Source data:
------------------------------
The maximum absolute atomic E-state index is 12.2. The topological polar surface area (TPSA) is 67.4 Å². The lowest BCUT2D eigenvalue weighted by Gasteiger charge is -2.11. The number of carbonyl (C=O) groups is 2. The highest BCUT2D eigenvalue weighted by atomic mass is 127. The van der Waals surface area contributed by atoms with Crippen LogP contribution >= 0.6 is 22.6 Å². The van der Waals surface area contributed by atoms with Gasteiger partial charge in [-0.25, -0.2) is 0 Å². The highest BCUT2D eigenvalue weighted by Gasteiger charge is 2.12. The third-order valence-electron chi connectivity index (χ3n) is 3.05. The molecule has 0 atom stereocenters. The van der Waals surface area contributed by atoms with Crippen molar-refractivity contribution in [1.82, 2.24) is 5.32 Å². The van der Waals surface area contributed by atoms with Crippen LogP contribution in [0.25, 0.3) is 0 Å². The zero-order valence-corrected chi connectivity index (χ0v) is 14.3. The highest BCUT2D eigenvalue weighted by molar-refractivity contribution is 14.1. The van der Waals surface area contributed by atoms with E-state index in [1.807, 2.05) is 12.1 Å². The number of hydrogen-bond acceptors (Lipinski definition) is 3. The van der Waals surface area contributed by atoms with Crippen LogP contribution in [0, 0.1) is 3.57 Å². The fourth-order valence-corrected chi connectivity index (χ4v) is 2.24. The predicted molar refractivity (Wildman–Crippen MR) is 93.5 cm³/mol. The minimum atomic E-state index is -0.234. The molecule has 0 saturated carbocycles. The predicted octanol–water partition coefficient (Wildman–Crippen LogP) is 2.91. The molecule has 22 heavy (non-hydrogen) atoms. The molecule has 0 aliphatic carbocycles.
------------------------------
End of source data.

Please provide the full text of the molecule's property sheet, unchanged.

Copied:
The maximum absolute atomic E-state index is 12.2. The topological polar surface area (TPSA) is 67.4 Å². The lowest BCUT2D eigenvalue weighted by Gasteiger charge is -2.11. The number of carbonyl (C=O) groups is 2. The highest BCUT2D eigenvalue weighted by atomic mass is 127. The van der Waals surface area contributed by atoms with Crippen LogP contribution >= 0.6 is 22.6 Å². The van der Waals surface area contributed by atoms with Gasteiger partial charge in [-0.25, -0.2) is 0 Å². The highest BCUT2D eigenvalue weighted by Gasteiger charge is 2.12. The third-order valence-electron chi connectivity index (χ3n) is 3.05. The molecule has 0 atom stereocenters. The van der Waals surface area contributed by atoms with Crippen molar-refractivity contribution in [1.82, 2.24) is 5.32 Å². The van der Waals surface area contributed by atoms with Crippen LogP contribution in [0.25, 0.3) is 0 Å². The zero-order valence-corrected chi connectivity index (χ0v) is 14.3. The highest BCUT2D eigenvalue weighted by molar-refractivity contribution is 14.1. The van der Waals surface area contributed by atoms with E-state index in [1.807, 2.05) is 12.1 Å². The number of hydrogen-bond acceptors (Lipinski definition) is 3. The van der Waals surface area contributed by atoms with Crippen LogP contribution in [0, 0.1) is 3.57 Å². The fourth-order valence-corrected chi connectivity index (χ4v) is 2.24. The predicted molar refractivity (Wildman–Crippen MR) is 93.5 cm³/mol. The minimum atomic E-state index is -0.234. The molecule has 0 saturated carbocycles. The predicted octanol–water partition coefficient (Wildman–Crippen LogP) is 2.91. The molecule has 22 heavy (non-hydrogen) atoms. The molecule has 0 aliphatic carbocycles.